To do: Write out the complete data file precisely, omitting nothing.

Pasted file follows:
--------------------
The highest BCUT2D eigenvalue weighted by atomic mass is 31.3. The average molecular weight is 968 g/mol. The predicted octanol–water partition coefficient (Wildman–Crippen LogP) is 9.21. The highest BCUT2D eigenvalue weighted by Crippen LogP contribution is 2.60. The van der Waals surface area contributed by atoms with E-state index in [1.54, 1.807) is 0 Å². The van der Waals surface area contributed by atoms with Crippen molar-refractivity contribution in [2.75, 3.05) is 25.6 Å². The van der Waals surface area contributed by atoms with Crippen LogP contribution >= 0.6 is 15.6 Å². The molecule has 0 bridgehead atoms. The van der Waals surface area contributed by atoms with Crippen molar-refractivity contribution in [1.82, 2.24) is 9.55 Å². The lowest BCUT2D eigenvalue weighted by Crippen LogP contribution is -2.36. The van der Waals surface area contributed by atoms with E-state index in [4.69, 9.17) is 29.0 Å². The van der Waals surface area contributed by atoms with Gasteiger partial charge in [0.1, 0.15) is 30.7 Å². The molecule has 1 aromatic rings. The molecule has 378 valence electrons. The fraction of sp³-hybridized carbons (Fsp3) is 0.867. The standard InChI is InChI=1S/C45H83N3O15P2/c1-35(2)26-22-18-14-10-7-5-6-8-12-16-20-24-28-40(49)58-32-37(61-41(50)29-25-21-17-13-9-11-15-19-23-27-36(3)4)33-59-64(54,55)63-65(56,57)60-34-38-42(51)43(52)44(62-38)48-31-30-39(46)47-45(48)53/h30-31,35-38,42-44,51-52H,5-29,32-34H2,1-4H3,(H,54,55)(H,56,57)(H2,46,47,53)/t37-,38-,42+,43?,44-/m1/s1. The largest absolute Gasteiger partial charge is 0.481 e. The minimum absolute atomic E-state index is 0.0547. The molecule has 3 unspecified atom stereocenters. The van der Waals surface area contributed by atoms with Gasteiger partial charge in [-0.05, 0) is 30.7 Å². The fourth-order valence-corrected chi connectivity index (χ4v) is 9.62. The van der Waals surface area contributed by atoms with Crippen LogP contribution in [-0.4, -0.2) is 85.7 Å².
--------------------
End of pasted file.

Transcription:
The highest BCUT2D eigenvalue weighted by atomic mass is 31.3. The average molecular weight is 968 g/mol. The predicted octanol–water partition coefficient (Wildman–Crippen LogP) is 9.21. The highest BCUT2D eigenvalue weighted by Crippen LogP contribution is 2.60. The van der Waals surface area contributed by atoms with E-state index in [1.54, 1.807) is 0 Å². The van der Waals surface area contributed by atoms with Crippen molar-refractivity contribution in [2.75, 3.05) is 25.6 Å². The van der Waals surface area contributed by atoms with Crippen LogP contribution >= 0.6 is 15.6 Å². The molecule has 0 bridgehead atoms. The van der Waals surface area contributed by atoms with Crippen molar-refractivity contribution in [1.82, 2.24) is 9.55 Å². The lowest BCUT2D eigenvalue weighted by Crippen LogP contribution is -2.36. The van der Waals surface area contributed by atoms with E-state index in [4.69, 9.17) is 29.0 Å². The van der Waals surface area contributed by atoms with Gasteiger partial charge in [0.1, 0.15) is 30.7 Å². The molecule has 1 aromatic rings. The molecule has 378 valence electrons. The fraction of sp³-hybridized carbons (Fsp3) is 0.867. The standard InChI is InChI=1S/C45H83N3O15P2/c1-35(2)26-22-18-14-10-7-5-6-8-12-16-20-24-28-40(49)58-32-37(61-41(50)29-25-21-17-13-9-11-15-19-23-27-36(3)4)33-59-64(54,55)63-65(56,57)60-34-38-42(51)43(52)44(62-38)48-31-30-39(46)47-45(48)53/h30-31,35-38,42-44,51-52H,5-29,32-34H2,1-4H3,(H,54,55)(H,56,57)(H2,46,47,53)/t37-,38-,42+,43?,44-/m1/s1. The largest absolute Gasteiger partial charge is 0.481 e. The minimum absolute atomic E-state index is 0.0547. The molecule has 3 unspecified atom stereocenters. The van der Waals surface area contributed by atoms with Gasteiger partial charge in [-0.05, 0) is 30.7 Å². The fourth-order valence-corrected chi connectivity index (χ4v) is 9.62. The van der Waals surface area contributed by atoms with Crippen LogP contribution in [-0.4, -0.2) is 85.7 Å².